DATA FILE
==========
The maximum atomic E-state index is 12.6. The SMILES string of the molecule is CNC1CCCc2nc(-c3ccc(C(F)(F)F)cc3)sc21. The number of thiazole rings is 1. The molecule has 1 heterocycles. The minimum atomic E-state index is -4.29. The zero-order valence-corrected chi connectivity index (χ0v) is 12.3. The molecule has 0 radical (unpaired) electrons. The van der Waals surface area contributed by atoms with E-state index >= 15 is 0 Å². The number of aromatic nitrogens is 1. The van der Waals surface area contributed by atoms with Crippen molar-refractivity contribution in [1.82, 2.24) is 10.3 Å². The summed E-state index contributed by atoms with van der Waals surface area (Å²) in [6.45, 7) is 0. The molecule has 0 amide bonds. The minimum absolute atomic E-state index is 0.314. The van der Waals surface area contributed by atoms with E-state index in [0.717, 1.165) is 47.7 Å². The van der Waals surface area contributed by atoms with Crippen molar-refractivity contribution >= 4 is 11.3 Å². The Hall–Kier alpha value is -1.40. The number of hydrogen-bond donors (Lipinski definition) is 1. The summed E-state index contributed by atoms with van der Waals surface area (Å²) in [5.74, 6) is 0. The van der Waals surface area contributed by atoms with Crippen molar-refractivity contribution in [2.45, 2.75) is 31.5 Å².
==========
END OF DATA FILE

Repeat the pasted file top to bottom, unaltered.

The maximum atomic E-state index is 12.6. The SMILES string of the molecule is CNC1CCCc2nc(-c3ccc(C(F)(F)F)cc3)sc21. The number of thiazole rings is 1. The molecule has 1 heterocycles. The minimum atomic E-state index is -4.29. The zero-order valence-corrected chi connectivity index (χ0v) is 12.3. The molecule has 0 radical (unpaired) electrons. The van der Waals surface area contributed by atoms with E-state index >= 15 is 0 Å². The number of aromatic nitrogens is 1. The van der Waals surface area contributed by atoms with Crippen molar-refractivity contribution in [1.82, 2.24) is 10.3 Å². The summed E-state index contributed by atoms with van der Waals surface area (Å²) in [6.45, 7) is 0. The molecule has 0 amide bonds. The minimum absolute atomic E-state index is 0.314. The van der Waals surface area contributed by atoms with E-state index in [0.717, 1.165) is 47.7 Å². The van der Waals surface area contributed by atoms with Crippen molar-refractivity contribution >= 4 is 11.3 Å². The Hall–Kier alpha value is -1.40. The number of hydrogen-bond donors (Lipinski definition) is 1. The summed E-state index contributed by atoms with van der Waals surface area (Å²) in [5.74, 6) is 0. The van der Waals surface area contributed by atoms with Crippen molar-refractivity contribution in [2.45, 2.75) is 31.5 Å².